BIG MOVES FOR TINY HOMES AND AT­LANTA'S CHANG­ING LAND­SCAPE

New move­ment sweep­ing na­tion

GA Voice - - Front Page - By DYANA BAGBY

Af­ter work­ing in cor­po­rate Amer­ica for more than a decade, Will John­ston de­cided he’d had enough.

“I reached a point and said I am done with this,” he says.

He quit his job, sold most of his be­long­ings, moved out of his 900-square foot space in Ponce Springs Lofts, and set off on a three­month back­pack­ing trip across New Zealand.

Still not sure what he wanted to do when he re­turned to At­lanta last April, John­ston started read­ing and hear­ing about tiny houses and a new move­ment for peo­ple who wanted to live smaller and sim­pler.

“I was hear­ing about peo­ple who wanted to sim­plify their life by re­duc­ing space and max­i­miz­ing their time, and re­duc­ing debt and not buy­ing into a con­sumer na­ture,” he says.

His in­ter­est was piqued. So much so that he started Tiny Homes At­lanta, a meetup group of some 270 peo­ple. The group meets reg­u­larly and mem­bers share a phi­los­o­phy that in­cludes not be­ing forced to work jobs they don’t like sim­ply to keep an ex­pen­sive house over their heads ei­ther through rent or mort­gages.

“The tiny house move­ment is the tip of the ice­berg of our so­ci­ety hav­ing a con­ver­sa­tion about hous­ing and why it is so ex­pen­sive,” he says. “Why are we do­ing this to our­selves? My goal is to fo­cus on af­ford­able—I hate the term af­ford­able—but at­tain­able hous­ing.”

Living and buy­ing a home in At­lanta is not cheap, he notes. Houses in Cab­bage­town with maybe just 700 square feet can still sell for more than $200,000. But a tiny house at 176 square feet of us­able space, which can be built on a trailer and towed by your heavy-duty pickup truck to var­i­ous living lo­ca­tions, can be built for ap­prox­i­mately $66,000.

Right now, John­ston, who is debt-free, lives with friends in Spire.Mid­town, a luxury apart­ment and condo build­ing. And he un­der­stands he is for­tu­nate he can live the way he does.

Not many peo­ple can quit their jobs like he did and still have a safe space to live. “I know a lot of peo­ple who are trapped,” he says.

His even­tual goal is to be able to buy a plot of land and build a tiny house—but land is so valu­able in At­lanta. An at­tempt to buy a 720-square-foot house in Adair Park was quashed when the bank told him they would not loan him the money un­less he made the struc­ture big­ger or de­mol­ished it to put up a big­ger house, he said.

He has vi­sions of build­ing tiny house vil­lages along the At­lanta Belt­line, or con­struct­ing tiny houses in blighted neigh­bor­hoods. And he’s hop­ing to build a tiny house this year to use as an ed­u­ca­tional re­source for At­lantans want­ing to learn more about the topic.

“Mov­ing from 5,000 square feet to 500 square feet I think is awe­some. My living room is go­ing out­side and meet­ing new peo­ple,” he says. “If we re­duce spend­ing and living struc­tures, I think that can lead to healthy lives and healthy com­mu­ni­ties.”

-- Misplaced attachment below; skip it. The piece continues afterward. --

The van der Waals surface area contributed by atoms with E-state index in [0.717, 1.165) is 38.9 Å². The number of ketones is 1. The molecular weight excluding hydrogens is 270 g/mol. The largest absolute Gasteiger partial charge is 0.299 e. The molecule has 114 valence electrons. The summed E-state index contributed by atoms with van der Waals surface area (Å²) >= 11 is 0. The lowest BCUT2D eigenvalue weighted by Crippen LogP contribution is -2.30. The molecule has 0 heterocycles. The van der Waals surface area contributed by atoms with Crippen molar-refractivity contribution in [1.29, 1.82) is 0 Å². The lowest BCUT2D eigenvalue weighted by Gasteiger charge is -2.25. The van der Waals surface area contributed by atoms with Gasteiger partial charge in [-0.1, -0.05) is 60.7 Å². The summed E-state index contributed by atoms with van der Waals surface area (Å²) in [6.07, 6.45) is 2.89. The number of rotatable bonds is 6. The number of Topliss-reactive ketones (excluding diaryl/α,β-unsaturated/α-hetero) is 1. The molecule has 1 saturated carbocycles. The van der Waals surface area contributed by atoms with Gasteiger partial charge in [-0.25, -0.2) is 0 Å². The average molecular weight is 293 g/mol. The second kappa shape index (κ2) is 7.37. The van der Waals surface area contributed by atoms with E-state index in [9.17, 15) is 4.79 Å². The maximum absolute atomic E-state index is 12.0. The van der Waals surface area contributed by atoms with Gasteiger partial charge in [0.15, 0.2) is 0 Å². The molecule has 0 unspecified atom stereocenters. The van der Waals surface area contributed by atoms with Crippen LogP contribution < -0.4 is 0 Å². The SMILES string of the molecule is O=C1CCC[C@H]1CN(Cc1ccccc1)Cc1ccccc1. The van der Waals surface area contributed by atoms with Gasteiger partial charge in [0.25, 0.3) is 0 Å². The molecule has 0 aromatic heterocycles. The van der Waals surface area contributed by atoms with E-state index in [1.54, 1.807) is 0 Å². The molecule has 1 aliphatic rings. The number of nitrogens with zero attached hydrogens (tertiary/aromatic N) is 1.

More than a tiny house move­ment

In 1999, the first Tum­ble­weed tiny house was mounted onto a trailer, set­ting in mo­tion the rev­o­lu­tion­ary idea of hav­ing roots but be­ing mo­bile at the same time.

Based on Colorado, Tum­ble­weed has been the go-to for many seek­ing to lessen their car­bon foot­print on the Earth while at the same time free­ing up fi­nances as a way to free up their lives. The com­pany now of­fers work­shops for those in­ter­ested as well as de­sign plans; the com­pany also sells tiny homes and pro­motes DIY build­ing.

For Icarus Sa­van­nah, 28, who iden­ti­fies as queer, build­ing a tiny house was not a luxury they had to work with. Sa­van­nah was living in Ari­zona, out of work, deal­ing with a breakup, and need­ing a place to live.

A neigh­bor was sell­ing an un­fin­ished tiny house for $3,500, so Sa­van­nah saved up and pur­chased it. Sa­van­nah then con­tacted Dee Wil­liams of Port­land, Ore­gon, au­thor of “The Big Tiny” and a tiny house pi­o­neer, for guid­ance.

“I was at Ev­er­green State Col­lege [in Olympia, Wash­ing­ton], was a po­lit­i­cal and eco­nomics ma­jor, work­ing low min­i­mum wage jobs and high bar­ri­ers to em­ploy­ment. And then I stum­bled across tiny houses,” Sa­van­nah says.

Sa­van­nah moved the bones of the 78-square foot—the size of a park­ing spot—home to Ari­zona, on a plot of land their mother owns. And there Sa­van­nah learned, on their own, auto me­chan­ics, car­pen­try, ar­chi­tec­ture, build­ing, paint­ing, and so much more.

It took two years to fin­ish the tiny house and there was plenty of trial and er­ror.

But when fin­ished, Sa­van­nah says, “it was like be­ing in charge of my own des­tiny, cap­tain of my own ship. I don’t have to pay for the priv­i­lege of hav­ing a roof over my head.”

“Those who live in tiny houses value free­dom, sim­plic­ity, the econ­omy of it, the util­ity of it. It frees up a lot of ar­eas in the rest of your life when you don’t have to pay rent or mort­gage,” Sa­van­nah says.

But Sa­van­nah had to leave their tiny house in Ari­zona and move to At­lanta to find work. Now work­ing at REI, they pay rent and live in a room big­ger than the tiny house they had.

“I’m try­ing to save money to get my tiny house here, but now I’m caught in the rent cy­cle here,” Sa­van­nah says.

For Sa­van­nah, build­ing and living in a tiny house was not about sim­pli­fy­ing their life. It was about hav­ing a safe place to live when there was no work and no con­stant in­come.

“Hous­ing is a fun­da­men­tal hu­man right,” Sa­van­nah says. “The tiny house move­ment is a move­ment for eco­nomic rights, hu­man rights. It ad­dresses the fun-

Icarus Sa­van­nah of At­lanta with his tiny house in Ari­zona be­fore it was fin­ished and with the fi­nal re­sult. (Cour­tesy pho­tos)

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